Now, everyone knows that the NFL has no interest in this no-name Buccaneers team making the playoffs, and with this Bucs' win in hostile territory, the Falcons' hold on the NFC South would be very much in doubt, but as I'm watching this one I'm thinking as I often do in these replay situations that the shitcock referees simply can't possibly find a way to take the ball out of the Buccaneers' hands in this one. I mean -- and I tried hard to find a replay of this phantom interception, to embed here, but so far nobody in bed with the NFL (ESPN,, etc.) is man enough to even post this replay because it was that obviously another blown call -- there is a clear replay shot of the defender rolling over while bobbling the ball, and then rolling right on top of the ball as it is clearly sitting on the ground. But the refs come back from under the little hooded camera -- where I'm convinced there is some kind of a nude girl peep show or something since it's obvious these fuckclowns are not actually watching actual game replays under there -- and whaddya know, the call is upheld, the refs once again take the ball out of the hands of the team trying to drive to win it, and the Falcons take a couple of knees and the game is over, courtesy of some assclown in zebra stripes instead of the players on the fucking field.

It's gotten to the point where the game of picking the NFL matchups against the spread every week is more about which team is likely to get helped by the refs than about which team is more skilled or has any other intangibles. I knew the refs would be on the Steelers' side in that game, but I picked the Ravens -- my only loss of the week once again -- because I correctly determined that the Steelers would be worthless on offense given Ben Roethlisberger's injured foot (which looked pretty good Sunday in the end anyways). But how can you predict the referees giving the Steelers five downs twice in their second-to-last drive of the game, both in pretty ridiculous calls to do it? Anybody who picks against the Steelers ever again in the foreseeable future simply does so at their own risk, because you know you're not just picking against their opponents and the situation, but against the entire might and muscle of the NFL and despotic, whimsical, arbitrary totalitarian leader Roger Gooddell, who allows the officials to do whatever they can conceivably get away with to enforce what they believe his will to be.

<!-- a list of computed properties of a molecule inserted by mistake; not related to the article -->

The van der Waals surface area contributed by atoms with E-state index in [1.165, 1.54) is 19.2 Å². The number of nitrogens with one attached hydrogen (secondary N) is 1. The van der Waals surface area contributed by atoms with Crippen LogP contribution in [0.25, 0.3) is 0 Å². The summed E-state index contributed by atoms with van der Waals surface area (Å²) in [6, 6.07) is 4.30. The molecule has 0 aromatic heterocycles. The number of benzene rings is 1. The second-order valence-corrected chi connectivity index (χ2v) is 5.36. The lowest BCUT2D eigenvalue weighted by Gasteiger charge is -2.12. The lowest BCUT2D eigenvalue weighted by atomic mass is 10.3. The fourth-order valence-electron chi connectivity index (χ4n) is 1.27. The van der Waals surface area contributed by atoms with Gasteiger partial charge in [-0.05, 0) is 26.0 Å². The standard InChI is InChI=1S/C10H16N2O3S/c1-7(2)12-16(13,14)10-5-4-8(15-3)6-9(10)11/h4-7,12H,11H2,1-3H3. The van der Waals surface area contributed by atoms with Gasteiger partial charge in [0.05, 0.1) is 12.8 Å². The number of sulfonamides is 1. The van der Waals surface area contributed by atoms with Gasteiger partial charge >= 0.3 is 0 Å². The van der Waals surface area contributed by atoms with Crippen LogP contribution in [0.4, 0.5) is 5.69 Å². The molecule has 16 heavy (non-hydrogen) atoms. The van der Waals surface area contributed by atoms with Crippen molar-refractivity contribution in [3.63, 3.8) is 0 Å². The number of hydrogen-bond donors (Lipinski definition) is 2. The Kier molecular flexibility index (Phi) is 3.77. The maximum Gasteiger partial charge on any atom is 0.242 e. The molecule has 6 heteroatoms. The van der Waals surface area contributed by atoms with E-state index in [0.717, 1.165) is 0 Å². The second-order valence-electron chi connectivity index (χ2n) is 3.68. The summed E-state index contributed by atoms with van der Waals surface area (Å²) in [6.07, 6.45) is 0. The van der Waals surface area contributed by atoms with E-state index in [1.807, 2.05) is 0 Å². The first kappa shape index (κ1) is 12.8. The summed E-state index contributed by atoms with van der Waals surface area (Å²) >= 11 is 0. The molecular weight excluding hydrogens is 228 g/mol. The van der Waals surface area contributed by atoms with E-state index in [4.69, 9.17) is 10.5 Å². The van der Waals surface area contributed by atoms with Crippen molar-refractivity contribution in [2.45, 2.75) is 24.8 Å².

When will these referees stop taking control of the games and deciding matchups themselves instead of letting the players on the field use their actual football skill to make actual football plays to decide these games? How much longer will Roger "Hypocrite Shitbag" Gooddell turns a blind eye to what his referees are doing to the games and to his sport? The pride cometh before the fall, you fucking asshole.

PS: Once again, I should mention that I am no kind of Ravens fan, I actually like the Steelers and have (correctly) predicted them to win the superbowl in the past couple of years, and of course I couldn't give less of a shit about the Buccaneers or the Falcons personally. This post has zero to do with a personal bias, of which you won't ever see me show any here, and everything to do with the integrity of the game, and with not wanting to invest three hours of my time and interest in a football game, only to see it outright decided by a bunch of fuckers with whistles in their mouths who spend their entire time on the field trying to stay away from the ball and the play at hand.